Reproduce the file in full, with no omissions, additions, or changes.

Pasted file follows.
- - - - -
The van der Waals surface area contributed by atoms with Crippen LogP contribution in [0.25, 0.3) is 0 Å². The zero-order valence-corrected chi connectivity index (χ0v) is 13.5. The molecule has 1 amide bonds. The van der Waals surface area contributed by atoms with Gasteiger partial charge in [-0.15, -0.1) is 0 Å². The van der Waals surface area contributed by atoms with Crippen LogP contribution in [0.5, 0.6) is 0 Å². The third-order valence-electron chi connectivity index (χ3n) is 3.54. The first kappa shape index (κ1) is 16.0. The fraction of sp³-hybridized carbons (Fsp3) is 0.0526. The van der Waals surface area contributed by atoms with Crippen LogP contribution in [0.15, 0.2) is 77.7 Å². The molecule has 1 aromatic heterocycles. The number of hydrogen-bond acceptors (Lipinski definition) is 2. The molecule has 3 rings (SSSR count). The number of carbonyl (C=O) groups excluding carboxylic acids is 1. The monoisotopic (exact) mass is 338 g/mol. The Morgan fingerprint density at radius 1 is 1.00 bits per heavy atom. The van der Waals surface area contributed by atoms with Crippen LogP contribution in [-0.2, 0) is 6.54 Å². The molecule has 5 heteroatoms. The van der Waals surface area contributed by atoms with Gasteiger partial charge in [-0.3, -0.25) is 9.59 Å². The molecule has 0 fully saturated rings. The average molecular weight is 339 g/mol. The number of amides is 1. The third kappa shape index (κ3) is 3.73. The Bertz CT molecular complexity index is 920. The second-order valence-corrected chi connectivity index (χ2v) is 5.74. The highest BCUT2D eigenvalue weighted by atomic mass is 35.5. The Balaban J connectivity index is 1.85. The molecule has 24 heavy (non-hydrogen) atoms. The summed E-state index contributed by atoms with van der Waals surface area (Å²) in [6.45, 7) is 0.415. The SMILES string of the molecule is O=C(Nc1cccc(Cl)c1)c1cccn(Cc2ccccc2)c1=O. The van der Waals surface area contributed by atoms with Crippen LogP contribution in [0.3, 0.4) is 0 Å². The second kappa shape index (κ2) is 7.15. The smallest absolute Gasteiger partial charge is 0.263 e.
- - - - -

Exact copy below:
The van der Waals surface area contributed by atoms with Crippen LogP contribution in [0.25, 0.3) is 0 Å². The zero-order valence-corrected chi connectivity index (χ0v) is 13.5. The molecule has 1 amide bonds. The van der Waals surface area contributed by atoms with Gasteiger partial charge in [-0.15, -0.1) is 0 Å². The van der Waals surface area contributed by atoms with Crippen LogP contribution in [0.5, 0.6) is 0 Å². The third-order valence-electron chi connectivity index (χ3n) is 3.54. The first kappa shape index (κ1) is 16.0. The fraction of sp³-hybridized carbons (Fsp3) is 0.0526. The van der Waals surface area contributed by atoms with Crippen LogP contribution in [0.15, 0.2) is 77.7 Å². The molecule has 1 aromatic heterocycles. The number of hydrogen-bond acceptors (Lipinski definition) is 2. The molecule has 3 rings (SSSR count). The number of carbonyl (C=O) groups excluding carboxylic acids is 1. The monoisotopic (exact) mass is 338 g/mol. The Morgan fingerprint density at radius 1 is 1.00 bits per heavy atom. The van der Waals surface area contributed by atoms with Crippen LogP contribution in [-0.2, 0) is 6.54 Å². The molecule has 5 heteroatoms. The van der Waals surface area contributed by atoms with Gasteiger partial charge in [-0.3, -0.25) is 9.59 Å². The molecule has 0 fully saturated rings. The average molecular weight is 339 g/mol. The number of amides is 1. The third kappa shape index (κ3) is 3.73. The Bertz CT molecular complexity index is 920. The second-order valence-corrected chi connectivity index (χ2v) is 5.74. The highest BCUT2D eigenvalue weighted by atomic mass is 35.5. The Balaban J connectivity index is 1.85. The molecule has 24 heavy (non-hydrogen) atoms. The summed E-state index contributed by atoms with van der Waals surface area (Å²) in [6.45, 7) is 0.415. The SMILES string of the molecule is O=C(Nc1cccc(Cl)c1)c1cccn(Cc2ccccc2)c1=O. The van der Waals surface area contributed by atoms with Crippen LogP contribution in [0.3, 0.4) is 0 Å². The second kappa shape index (κ2) is 7.15. The smallest absolute Gasteiger partial charge is 0.263 e.